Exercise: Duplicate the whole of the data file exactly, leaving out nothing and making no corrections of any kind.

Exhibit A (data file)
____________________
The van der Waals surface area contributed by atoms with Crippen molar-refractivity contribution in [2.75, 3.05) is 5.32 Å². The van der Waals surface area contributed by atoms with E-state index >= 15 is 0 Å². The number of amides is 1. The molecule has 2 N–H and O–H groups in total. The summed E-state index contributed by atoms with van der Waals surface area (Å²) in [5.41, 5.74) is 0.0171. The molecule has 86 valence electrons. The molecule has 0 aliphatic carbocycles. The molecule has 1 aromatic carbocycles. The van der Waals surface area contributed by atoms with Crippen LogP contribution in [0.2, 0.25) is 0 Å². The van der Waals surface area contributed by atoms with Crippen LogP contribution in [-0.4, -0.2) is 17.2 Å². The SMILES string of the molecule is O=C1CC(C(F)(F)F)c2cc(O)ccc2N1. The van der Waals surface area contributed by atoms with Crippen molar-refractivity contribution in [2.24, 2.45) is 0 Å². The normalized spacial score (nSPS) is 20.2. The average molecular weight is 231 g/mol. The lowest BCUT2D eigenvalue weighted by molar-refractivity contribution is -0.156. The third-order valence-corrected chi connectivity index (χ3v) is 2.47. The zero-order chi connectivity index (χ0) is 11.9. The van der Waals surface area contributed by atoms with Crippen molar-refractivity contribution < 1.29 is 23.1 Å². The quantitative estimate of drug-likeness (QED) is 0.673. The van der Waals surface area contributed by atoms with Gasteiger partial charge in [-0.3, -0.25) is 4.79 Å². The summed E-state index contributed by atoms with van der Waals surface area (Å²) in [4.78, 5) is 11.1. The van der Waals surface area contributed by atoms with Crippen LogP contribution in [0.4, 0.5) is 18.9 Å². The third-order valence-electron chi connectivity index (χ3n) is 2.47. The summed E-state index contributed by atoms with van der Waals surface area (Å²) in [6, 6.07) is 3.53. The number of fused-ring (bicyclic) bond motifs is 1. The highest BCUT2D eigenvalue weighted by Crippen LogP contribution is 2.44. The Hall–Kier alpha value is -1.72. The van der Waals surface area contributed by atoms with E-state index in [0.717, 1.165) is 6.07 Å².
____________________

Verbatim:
The van der Waals surface area contributed by atoms with Crippen molar-refractivity contribution in [2.75, 3.05) is 5.32 Å². The van der Waals surface area contributed by atoms with E-state index >= 15 is 0 Å². The number of amides is 1. The molecule has 2 N–H and O–H groups in total. The summed E-state index contributed by atoms with van der Waals surface area (Å²) in [5.41, 5.74) is 0.0171. The molecule has 86 valence electrons. The molecule has 0 aliphatic carbocycles. The molecule has 1 aromatic carbocycles. The van der Waals surface area contributed by atoms with Crippen LogP contribution in [0.2, 0.25) is 0 Å². The van der Waals surface area contributed by atoms with Crippen LogP contribution in [-0.4, -0.2) is 17.2 Å². The SMILES string of the molecule is O=C1CC(C(F)(F)F)c2cc(O)ccc2N1. The van der Waals surface area contributed by atoms with Crippen molar-refractivity contribution in [2.24, 2.45) is 0 Å². The normalized spacial score (nSPS) is 20.2. The average molecular weight is 231 g/mol. The lowest BCUT2D eigenvalue weighted by molar-refractivity contribution is -0.156. The third-order valence-corrected chi connectivity index (χ3v) is 2.47. The zero-order chi connectivity index (χ0) is 11.9. The van der Waals surface area contributed by atoms with Crippen molar-refractivity contribution < 1.29 is 23.1 Å². The quantitative estimate of drug-likeness (QED) is 0.673. The van der Waals surface area contributed by atoms with Gasteiger partial charge in [-0.3, -0.25) is 4.79 Å². The summed E-state index contributed by atoms with van der Waals surface area (Å²) in [4.78, 5) is 11.1. The van der Waals surface area contributed by atoms with Crippen LogP contribution in [0.4, 0.5) is 18.9 Å². The third-order valence-electron chi connectivity index (χ3n) is 2.47. The summed E-state index contributed by atoms with van der Waals surface area (Å²) in [6, 6.07) is 3.53. The number of fused-ring (bicyclic) bond motifs is 1. The highest BCUT2D eigenvalue weighted by Crippen LogP contribution is 2.44. The Hall–Kier alpha value is -1.72. The van der Waals surface area contributed by atoms with E-state index in [0.717, 1.165) is 6.07 Å².